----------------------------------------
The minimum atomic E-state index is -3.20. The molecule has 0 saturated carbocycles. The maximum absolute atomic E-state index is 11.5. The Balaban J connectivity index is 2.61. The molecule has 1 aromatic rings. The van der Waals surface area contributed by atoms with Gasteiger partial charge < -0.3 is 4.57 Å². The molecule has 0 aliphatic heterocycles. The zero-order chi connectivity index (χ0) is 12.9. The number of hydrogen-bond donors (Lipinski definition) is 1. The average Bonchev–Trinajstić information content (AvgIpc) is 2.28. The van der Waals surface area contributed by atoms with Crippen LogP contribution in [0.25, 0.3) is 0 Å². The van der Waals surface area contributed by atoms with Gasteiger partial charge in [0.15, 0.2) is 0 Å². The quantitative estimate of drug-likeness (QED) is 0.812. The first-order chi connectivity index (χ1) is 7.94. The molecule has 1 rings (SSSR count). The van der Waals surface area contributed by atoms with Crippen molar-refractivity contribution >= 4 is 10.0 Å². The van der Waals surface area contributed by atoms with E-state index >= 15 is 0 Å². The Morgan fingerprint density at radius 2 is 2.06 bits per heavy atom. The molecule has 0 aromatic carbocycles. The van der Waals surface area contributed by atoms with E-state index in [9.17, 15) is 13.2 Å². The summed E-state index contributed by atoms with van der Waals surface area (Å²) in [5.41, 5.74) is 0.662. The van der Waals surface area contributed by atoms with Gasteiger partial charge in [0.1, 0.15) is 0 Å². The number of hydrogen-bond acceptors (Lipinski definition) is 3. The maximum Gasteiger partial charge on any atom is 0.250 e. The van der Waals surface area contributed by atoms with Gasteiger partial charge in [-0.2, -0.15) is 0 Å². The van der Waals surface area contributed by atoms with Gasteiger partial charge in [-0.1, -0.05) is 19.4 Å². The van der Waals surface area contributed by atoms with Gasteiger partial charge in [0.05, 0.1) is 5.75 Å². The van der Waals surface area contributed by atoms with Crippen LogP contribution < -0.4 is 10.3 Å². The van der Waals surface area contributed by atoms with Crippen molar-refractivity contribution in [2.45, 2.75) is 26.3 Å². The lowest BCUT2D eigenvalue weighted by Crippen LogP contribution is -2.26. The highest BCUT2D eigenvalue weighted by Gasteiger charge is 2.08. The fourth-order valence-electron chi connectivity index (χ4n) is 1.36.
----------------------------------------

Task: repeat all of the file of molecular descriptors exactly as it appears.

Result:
The minimum atomic E-state index is -3.20. The molecule has 0 saturated carbocycles. The maximum absolute atomic E-state index is 11.5. The Balaban J connectivity index is 2.61. The molecule has 1 aromatic rings. The van der Waals surface area contributed by atoms with Gasteiger partial charge < -0.3 is 4.57 Å². The molecule has 0 aliphatic heterocycles. The zero-order chi connectivity index (χ0) is 12.9. The number of hydrogen-bond donors (Lipinski definition) is 1. The average Bonchev–Trinajstić information content (AvgIpc) is 2.28. The van der Waals surface area contributed by atoms with Crippen LogP contribution in [0.25, 0.3) is 0 Å². The van der Waals surface area contributed by atoms with Gasteiger partial charge in [0.15, 0.2) is 0 Å². The quantitative estimate of drug-likeness (QED) is 0.812. The first-order chi connectivity index (χ1) is 7.94. The molecule has 1 rings (SSSR count). The van der Waals surface area contributed by atoms with Crippen molar-refractivity contribution >= 4 is 10.0 Å². The van der Waals surface area contributed by atoms with E-state index >= 15 is 0 Å². The Morgan fingerprint density at radius 2 is 2.06 bits per heavy atom. The molecule has 0 aromatic carbocycles. The van der Waals surface area contributed by atoms with E-state index in [9.17, 15) is 13.2 Å². The summed E-state index contributed by atoms with van der Waals surface area (Å²) in [5.41, 5.74) is 0.662. The van der Waals surface area contributed by atoms with Gasteiger partial charge in [0.1, 0.15) is 0 Å². The number of hydrogen-bond acceptors (Lipinski definition) is 3. The maximum Gasteiger partial charge on any atom is 0.250 e. The van der Waals surface area contributed by atoms with Gasteiger partial charge in [-0.2, -0.15) is 0 Å². The van der Waals surface area contributed by atoms with Gasteiger partial charge in [-0.1, -0.05) is 19.4 Å². The van der Waals surface area contributed by atoms with Gasteiger partial charge in [0.05, 0.1) is 5.75 Å². The van der Waals surface area contributed by atoms with Crippen LogP contribution < -0.4 is 10.3 Å². The van der Waals surface area contributed by atoms with Crippen molar-refractivity contribution in [2.45, 2.75) is 26.3 Å². The lowest BCUT2D eigenvalue weighted by Crippen LogP contribution is -2.26. The highest BCUT2D eigenvalue weighted by Gasteiger charge is 2.08. The fourth-order valence-electron chi connectivity index (χ4n) is 1.36.